By Danny Wicentowski
By Lindsay Toler
By RFT Staff
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He says his work with charities is more important than what happens on the basketball court. Later this month he's slated to host a Halloween party and benefit at Shriners Hospital for Children.
Players joke that he coaches the team as though it's a college class, giving them blank notebooks in which to take down the day's lessons. He clips articles from the New York Times and hands out photocopies to the team. Most recently it was a story about impoverished garbage pickers in India, meant to emphasize that there's more to the world than basketball. Before that it was a story about how associates of embattled NFL quarterback Michael Vick testified against him when he was on trial for dogfighting. The message: Choose your friends carefully.
"I never start or end a practice without letting them understand why we've convened," Majerus says. "We're not a professional team. The most important part of the agenda is the academic agenda."
Majerus is fiercely loyal and expects nothing less from colleagues and players. Alex Jensen, an assistant coach at SLU, is just one of many former players he has helped break into the ranks of college coaching. Keith Van Horn, who played for Majerus at Utah and went on to an NBA career, asked the coach to be the godfather of his child.
He also has his detractors. While many of Majerus' former players and colleagues agreed to be interviewed for this story, several others flatly declined to comment. Those who were interviewed and criticized the coach were often cryptic in their remarks.
"I think when he started getting more success, he started getting pulled away. When you start winning, things change. Other people get into your life. Boosters, TV, the media, new friends. Those were all people that wanted to be a part of Rick," says Jeff Judkins, an assistant under Majerus for ten years at Utah. "Some of his best friends when he came to Utah he's not friends with anymore, and that's kind of sad."
"He's such a complex person," offers Mike Sorenson, a reporter who covered Utah basketball for the Deseret Morning News, a Salt Lake City daily affiliated with the Mormon Church. "He could be nice as anyone, interested in your family, and the next moment he could care less."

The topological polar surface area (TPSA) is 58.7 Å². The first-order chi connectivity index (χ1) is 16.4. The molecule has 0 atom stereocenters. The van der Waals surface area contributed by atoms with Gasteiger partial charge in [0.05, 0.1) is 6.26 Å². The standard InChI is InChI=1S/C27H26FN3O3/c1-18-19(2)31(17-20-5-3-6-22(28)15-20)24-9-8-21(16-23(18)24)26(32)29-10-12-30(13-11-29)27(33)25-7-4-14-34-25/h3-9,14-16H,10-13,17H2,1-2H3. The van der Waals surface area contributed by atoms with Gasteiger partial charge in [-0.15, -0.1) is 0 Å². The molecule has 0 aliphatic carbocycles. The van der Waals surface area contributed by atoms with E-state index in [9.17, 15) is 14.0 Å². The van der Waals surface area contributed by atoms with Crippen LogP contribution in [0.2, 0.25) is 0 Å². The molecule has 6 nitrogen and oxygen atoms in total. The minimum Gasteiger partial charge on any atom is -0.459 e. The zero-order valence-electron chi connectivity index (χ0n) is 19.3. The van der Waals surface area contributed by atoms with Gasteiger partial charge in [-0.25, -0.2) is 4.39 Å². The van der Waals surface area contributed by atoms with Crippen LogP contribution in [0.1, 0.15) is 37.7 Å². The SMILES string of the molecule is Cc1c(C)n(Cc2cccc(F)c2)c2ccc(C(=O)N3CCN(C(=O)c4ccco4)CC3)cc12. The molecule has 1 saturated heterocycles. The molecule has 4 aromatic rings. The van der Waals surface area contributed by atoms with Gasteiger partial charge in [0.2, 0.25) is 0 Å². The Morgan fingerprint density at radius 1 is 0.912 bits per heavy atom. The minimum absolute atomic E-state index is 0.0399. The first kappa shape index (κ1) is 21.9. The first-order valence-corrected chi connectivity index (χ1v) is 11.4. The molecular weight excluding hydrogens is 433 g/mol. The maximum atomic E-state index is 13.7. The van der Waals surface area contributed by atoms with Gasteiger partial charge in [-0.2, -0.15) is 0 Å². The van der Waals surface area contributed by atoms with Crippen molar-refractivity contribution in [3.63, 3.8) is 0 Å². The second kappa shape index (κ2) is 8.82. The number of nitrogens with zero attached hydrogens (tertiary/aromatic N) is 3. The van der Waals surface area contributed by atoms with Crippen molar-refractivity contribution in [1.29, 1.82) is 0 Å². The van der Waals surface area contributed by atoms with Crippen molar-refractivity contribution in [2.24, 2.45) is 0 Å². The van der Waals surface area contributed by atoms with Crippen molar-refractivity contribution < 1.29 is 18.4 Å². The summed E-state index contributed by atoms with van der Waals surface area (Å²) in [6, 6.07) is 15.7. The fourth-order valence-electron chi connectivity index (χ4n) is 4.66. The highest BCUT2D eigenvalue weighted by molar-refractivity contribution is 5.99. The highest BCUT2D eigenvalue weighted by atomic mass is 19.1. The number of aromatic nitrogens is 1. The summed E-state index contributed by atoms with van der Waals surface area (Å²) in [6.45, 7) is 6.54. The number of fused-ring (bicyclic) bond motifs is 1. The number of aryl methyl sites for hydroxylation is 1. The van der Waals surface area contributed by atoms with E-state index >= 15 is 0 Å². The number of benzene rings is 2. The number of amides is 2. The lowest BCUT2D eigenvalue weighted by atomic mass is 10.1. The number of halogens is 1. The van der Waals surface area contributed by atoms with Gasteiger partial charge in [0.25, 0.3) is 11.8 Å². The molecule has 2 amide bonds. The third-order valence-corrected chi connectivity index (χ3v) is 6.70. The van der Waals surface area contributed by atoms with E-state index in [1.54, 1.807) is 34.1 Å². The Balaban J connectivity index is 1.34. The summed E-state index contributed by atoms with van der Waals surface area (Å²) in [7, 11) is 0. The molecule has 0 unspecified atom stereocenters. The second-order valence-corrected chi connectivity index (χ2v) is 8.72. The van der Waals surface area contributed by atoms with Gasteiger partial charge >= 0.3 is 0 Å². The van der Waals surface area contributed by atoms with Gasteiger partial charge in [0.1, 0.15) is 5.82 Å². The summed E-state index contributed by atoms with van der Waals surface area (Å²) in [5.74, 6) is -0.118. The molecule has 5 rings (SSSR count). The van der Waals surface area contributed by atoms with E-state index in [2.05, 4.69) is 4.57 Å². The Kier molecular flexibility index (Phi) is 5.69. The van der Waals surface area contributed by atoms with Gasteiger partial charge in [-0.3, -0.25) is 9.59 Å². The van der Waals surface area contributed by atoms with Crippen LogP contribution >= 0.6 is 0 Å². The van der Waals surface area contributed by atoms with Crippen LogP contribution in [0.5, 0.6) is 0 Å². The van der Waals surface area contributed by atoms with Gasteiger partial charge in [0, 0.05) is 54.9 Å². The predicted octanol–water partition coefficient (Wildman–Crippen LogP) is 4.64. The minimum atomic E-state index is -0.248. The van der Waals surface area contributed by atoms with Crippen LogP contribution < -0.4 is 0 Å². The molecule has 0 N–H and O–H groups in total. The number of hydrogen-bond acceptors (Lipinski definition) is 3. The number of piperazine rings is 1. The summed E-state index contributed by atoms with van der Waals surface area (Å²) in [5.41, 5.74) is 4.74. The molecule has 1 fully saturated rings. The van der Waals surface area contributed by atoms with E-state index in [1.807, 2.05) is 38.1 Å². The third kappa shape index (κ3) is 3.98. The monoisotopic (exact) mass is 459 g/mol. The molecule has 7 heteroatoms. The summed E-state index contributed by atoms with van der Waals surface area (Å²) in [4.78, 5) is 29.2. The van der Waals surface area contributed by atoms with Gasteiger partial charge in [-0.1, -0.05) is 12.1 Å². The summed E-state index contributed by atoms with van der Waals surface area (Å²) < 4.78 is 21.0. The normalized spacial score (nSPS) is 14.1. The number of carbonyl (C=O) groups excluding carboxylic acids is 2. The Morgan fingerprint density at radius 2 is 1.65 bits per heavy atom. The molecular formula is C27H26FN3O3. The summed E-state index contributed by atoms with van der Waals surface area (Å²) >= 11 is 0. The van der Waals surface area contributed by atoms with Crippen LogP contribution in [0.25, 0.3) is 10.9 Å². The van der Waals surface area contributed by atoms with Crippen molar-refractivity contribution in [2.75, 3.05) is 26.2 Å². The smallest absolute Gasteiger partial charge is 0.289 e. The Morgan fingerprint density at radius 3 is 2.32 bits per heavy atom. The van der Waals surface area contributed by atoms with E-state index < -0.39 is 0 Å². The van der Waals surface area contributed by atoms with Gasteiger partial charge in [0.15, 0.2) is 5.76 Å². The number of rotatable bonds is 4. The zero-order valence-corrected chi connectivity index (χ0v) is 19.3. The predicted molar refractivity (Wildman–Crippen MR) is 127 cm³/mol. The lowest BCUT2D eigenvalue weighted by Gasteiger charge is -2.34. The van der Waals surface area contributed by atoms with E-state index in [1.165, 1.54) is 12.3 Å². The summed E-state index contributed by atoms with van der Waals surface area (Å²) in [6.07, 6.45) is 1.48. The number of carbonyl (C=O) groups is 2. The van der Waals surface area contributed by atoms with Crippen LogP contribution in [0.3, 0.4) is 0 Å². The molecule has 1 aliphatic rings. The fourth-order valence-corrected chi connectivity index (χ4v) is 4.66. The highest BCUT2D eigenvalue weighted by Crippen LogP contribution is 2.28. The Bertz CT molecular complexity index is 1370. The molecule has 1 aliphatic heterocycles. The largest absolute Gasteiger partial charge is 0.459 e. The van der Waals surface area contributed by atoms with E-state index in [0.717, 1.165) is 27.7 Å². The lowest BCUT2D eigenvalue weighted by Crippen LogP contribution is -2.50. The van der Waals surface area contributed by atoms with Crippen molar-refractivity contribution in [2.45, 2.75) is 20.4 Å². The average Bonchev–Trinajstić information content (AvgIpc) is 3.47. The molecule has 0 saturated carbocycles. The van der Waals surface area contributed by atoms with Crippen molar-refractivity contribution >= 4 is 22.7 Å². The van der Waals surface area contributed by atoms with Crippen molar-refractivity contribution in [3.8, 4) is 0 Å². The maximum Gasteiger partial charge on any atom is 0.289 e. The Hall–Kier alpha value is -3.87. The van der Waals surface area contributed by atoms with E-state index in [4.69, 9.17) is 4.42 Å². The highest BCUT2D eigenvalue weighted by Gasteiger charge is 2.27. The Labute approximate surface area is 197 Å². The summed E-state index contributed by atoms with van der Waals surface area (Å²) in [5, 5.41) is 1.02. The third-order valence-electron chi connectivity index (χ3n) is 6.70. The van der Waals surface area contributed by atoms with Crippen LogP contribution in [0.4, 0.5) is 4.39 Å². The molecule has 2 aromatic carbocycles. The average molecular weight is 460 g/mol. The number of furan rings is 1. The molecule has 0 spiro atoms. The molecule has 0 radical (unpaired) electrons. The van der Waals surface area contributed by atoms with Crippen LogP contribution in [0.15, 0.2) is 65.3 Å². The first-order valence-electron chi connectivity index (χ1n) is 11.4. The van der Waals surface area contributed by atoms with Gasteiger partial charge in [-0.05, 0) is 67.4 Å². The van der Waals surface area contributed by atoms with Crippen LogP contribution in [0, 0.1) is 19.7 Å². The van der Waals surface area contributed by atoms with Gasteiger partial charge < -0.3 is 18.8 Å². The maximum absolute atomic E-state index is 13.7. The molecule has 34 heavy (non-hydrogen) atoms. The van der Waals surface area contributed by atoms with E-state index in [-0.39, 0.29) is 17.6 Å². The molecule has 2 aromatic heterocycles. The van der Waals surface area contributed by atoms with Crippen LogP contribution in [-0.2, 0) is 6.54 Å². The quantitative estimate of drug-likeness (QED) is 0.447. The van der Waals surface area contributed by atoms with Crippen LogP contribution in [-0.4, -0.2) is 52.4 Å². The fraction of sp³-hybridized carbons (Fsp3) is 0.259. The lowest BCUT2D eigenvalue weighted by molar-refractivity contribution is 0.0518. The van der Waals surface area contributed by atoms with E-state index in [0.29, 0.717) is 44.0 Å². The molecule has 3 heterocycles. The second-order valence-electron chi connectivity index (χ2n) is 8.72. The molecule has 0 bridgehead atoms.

Majerus' time at Utah was not without controversy. According to a report published in the Deseret Morning News, only 24 of the 69 players he recruited from 1989 to 2002 stayed with him through their senior seasons. Take out junior-college recruits and players who transferred in to Utah, and a mere thirteen players played four full seasons. By contrast, a 2006 NCAA report noted that Division I basketball programs graduate an average of 45 percent of their players in six years or less.
Often, Majerus says, he bluntly tells players when they don't have the ability or work ethic necessary to succeed in his program, letting them know that the only way for them to get off the bench is to leave the school.
"Sometimes I make mistakes, sometimes kids make mistakes," Majerus says. "Alex Jensen, my assistant coach, is one of my all-time favorite players. But his older brother played for my team, and I transferred him out to Weber State. Not everyone can play everywhere."
In many cases, however, players simply couldn't handle the way Majerus ran his teams. Andrew Bogut, who now plays for the NBA's Milwaukee Bucks, was prepared to transfer after his freshman season at Utah before Majerus resigned. He has since called Majerus "brutal" and commented on the Bucks' Web site, "I saw nearly every guy want to quit at certain stages of their careers there. It was just one of those things."
Lance Allred is a Majerus recruit who fled Utah for Weber State after the 2000-2001 season. Allred has 75 percent hearing loss that renders him virtually deaf and was diagnosed with obsessive-compulsive disorder after he left Utah. In a story published in the Salt Lake Tribune in 2004, Allred alleged that Majerus berated him in front of the team, saying, "You're just a deaf dumb fuck. You must have a learning disability.[...] You've weaseled yourself through life using your hearing as an excuse. You're a disgrace to cripples. If I was a cripple in a wheelchair and saw [the way] you play basketball, I'd shoot myself."
Allred told the Tribune that Majerus sent him to get tested for a learning disability despite the fact that he had a 3.6 GPA and that the coach "called me [vulgar slang term for female genitalia]. He called me that C-word for the rest of the year. It seemed like he used it more than my name."
Majerus publicly denied the allegations, countering that "[m]y experience with disgruntled players has been that there is sometimes a revision of history." He also told the Tribune that Allred's family had filed a claim with Utah's office of Equal Opportunity and Affirmative Action, which ruled the coach was not guilty of discrimination.
Says Chris Bone, manager of the EOAA office: "The policy is we don't discuss cases, we don't talk about whether we had cases or we didn't, or any of the details. I can't comment whether there was or wasn't a claim."